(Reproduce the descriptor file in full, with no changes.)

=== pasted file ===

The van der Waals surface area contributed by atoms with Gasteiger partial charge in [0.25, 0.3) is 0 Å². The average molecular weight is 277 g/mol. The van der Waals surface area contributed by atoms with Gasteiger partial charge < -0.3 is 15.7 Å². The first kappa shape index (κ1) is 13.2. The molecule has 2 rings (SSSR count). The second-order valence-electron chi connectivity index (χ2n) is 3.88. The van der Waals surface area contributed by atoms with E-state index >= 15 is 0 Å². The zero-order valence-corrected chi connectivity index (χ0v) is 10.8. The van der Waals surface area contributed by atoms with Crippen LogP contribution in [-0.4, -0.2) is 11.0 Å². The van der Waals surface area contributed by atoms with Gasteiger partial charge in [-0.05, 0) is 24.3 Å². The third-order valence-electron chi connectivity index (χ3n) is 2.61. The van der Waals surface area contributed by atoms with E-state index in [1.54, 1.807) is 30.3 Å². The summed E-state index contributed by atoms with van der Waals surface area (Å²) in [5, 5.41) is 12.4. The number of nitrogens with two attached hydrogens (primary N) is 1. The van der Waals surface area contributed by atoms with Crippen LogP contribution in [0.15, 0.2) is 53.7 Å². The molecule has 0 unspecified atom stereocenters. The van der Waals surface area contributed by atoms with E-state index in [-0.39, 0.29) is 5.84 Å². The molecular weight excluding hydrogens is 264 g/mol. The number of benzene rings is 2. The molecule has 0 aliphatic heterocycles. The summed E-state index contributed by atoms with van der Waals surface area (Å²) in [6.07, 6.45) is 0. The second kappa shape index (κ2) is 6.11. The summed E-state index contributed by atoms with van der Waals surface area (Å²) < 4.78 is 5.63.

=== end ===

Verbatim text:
The van der Waals surface area contributed by atoms with Gasteiger partial charge in [0.25, 0.3) is 0 Å². The average molecular weight is 277 g/mol. The van der Waals surface area contributed by atoms with Gasteiger partial charge < -0.3 is 15.7 Å². The first kappa shape index (κ1) is 13.2. The molecule has 2 rings (SSSR count). The second-order valence-electron chi connectivity index (χ2n) is 3.88. The van der Waals surface area contributed by atoms with E-state index >= 15 is 0 Å². The zero-order valence-corrected chi connectivity index (χ0v) is 10.8. The van der Waals surface area contributed by atoms with Crippen LogP contribution in [-0.4, -0.2) is 11.0 Å². The van der Waals surface area contributed by atoms with Gasteiger partial charge in [-0.05, 0) is 24.3 Å². The third-order valence-electron chi connectivity index (χ3n) is 2.61. The van der Waals surface area contributed by atoms with E-state index in [1.54, 1.807) is 30.3 Å². The summed E-state index contributed by atoms with van der Waals surface area (Å²) in [5, 5.41) is 12.4. The number of nitrogens with two attached hydrogens (primary N) is 1. The van der Waals surface area contributed by atoms with Crippen LogP contribution in [0.15, 0.2) is 53.7 Å². The molecule has 0 unspecified atom stereocenters. The van der Waals surface area contributed by atoms with E-state index in [-0.39, 0.29) is 5.84 Å². The molecular weight excluding hydrogens is 264 g/mol. The number of benzene rings is 2. The molecule has 0 aliphatic heterocycles. The summed E-state index contributed by atoms with van der Waals surface area (Å²) in [6.07, 6.45) is 0. The second kappa shape index (κ2) is 6.11. The summed E-state index contributed by atoms with van der Waals surface area (Å²) < 4.78 is 5.63.